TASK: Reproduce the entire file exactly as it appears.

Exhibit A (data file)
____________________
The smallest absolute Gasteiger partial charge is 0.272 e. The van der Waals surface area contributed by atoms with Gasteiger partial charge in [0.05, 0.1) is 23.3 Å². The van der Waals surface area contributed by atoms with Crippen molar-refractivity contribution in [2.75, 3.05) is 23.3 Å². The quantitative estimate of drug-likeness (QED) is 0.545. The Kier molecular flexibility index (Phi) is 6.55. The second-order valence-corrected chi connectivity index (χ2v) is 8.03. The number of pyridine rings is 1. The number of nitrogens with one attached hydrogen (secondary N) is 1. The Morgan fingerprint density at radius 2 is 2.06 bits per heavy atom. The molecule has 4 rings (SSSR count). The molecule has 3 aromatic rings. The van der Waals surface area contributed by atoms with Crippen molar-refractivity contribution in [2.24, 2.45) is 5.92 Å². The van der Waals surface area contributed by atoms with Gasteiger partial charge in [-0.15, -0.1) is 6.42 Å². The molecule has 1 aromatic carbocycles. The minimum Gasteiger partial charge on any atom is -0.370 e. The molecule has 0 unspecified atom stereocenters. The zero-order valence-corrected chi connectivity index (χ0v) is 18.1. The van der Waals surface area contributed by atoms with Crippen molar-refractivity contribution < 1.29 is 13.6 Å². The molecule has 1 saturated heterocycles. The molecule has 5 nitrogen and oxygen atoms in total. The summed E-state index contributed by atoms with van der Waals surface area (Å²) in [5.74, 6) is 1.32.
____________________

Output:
The smallest absolute Gasteiger partial charge is 0.272 e. The van der Waals surface area contributed by atoms with Gasteiger partial charge in [0.05, 0.1) is 23.3 Å². The van der Waals surface area contributed by atoms with Crippen molar-refractivity contribution in [2.75, 3.05) is 23.3 Å². The quantitative estimate of drug-likeness (QED) is 0.545. The Kier molecular flexibility index (Phi) is 6.55. The second-order valence-corrected chi connectivity index (χ2v) is 8.03. The number of pyridine rings is 1. The number of nitrogens with one attached hydrogen (secondary N) is 1. The Morgan fingerprint density at radius 2 is 2.06 bits per heavy atom. The molecule has 4 rings (SSSR count). The molecule has 3 aromatic rings. The van der Waals surface area contributed by atoms with Crippen molar-refractivity contribution in [2.24, 2.45) is 5.92 Å². The van der Waals surface area contributed by atoms with Gasteiger partial charge in [-0.15, -0.1) is 6.42 Å². The molecule has 1 aromatic carbocycles. The minimum Gasteiger partial charge on any atom is -0.370 e. The molecule has 0 unspecified atom stereocenters. The zero-order valence-corrected chi connectivity index (χ0v) is 18.1. The van der Waals surface area contributed by atoms with Crippen molar-refractivity contribution < 1.29 is 13.6 Å². The molecule has 1 saturated heterocycles. The molecule has 5 nitrogen and oxygen atoms in total. The summed E-state index contributed by atoms with van der Waals surface area (Å²) in [5.74, 6) is 1.32.